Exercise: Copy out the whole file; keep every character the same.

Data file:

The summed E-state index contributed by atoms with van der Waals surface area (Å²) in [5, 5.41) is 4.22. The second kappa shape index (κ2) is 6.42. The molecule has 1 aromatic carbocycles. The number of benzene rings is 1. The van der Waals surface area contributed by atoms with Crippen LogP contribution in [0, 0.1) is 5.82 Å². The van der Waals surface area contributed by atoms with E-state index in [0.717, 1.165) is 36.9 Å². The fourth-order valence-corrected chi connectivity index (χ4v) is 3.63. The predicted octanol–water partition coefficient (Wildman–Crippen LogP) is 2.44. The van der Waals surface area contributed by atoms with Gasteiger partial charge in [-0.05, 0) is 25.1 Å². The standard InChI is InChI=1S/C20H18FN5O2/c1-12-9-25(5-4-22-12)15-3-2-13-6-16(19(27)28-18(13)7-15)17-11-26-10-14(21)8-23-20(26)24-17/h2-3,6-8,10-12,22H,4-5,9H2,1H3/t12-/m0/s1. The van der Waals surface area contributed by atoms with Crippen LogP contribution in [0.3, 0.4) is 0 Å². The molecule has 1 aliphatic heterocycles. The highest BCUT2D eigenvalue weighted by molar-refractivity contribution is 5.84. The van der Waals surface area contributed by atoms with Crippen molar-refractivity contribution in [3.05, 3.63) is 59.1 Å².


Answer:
The summed E-state index contributed by atoms with van der Waals surface area (Å²) in [5, 5.41) is 4.22. The second kappa shape index (κ2) is 6.42. The molecule has 1 aromatic carbocycles. The number of benzene rings is 1. The van der Waals surface area contributed by atoms with Crippen LogP contribution in [0, 0.1) is 5.82 Å². The van der Waals surface area contributed by atoms with E-state index in [0.717, 1.165) is 36.9 Å². The fourth-order valence-corrected chi connectivity index (χ4v) is 3.63. The predicted octanol–water partition coefficient (Wildman–Crippen LogP) is 2.44. The van der Waals surface area contributed by atoms with Gasteiger partial charge in [-0.05, 0) is 25.1 Å². The standard InChI is InChI=1S/C20H18FN5O2/c1-12-9-25(5-4-22-12)15-3-2-13-6-16(19(27)28-18(13)7-15)17-11-26-10-14(21)8-23-20(26)24-17/h2-3,6-8,10-12,22H,4-5,9H2,1H3/t12-/m0/s1. The van der Waals surface area contributed by atoms with Crippen LogP contribution in [0.3, 0.4) is 0 Å². The molecule has 1 aliphatic heterocycles. The highest BCUT2D eigenvalue weighted by molar-refractivity contribution is 5.84. The van der Waals surface area contributed by atoms with Crippen molar-refractivity contribution in [3.05, 3.63) is 59.1 Å².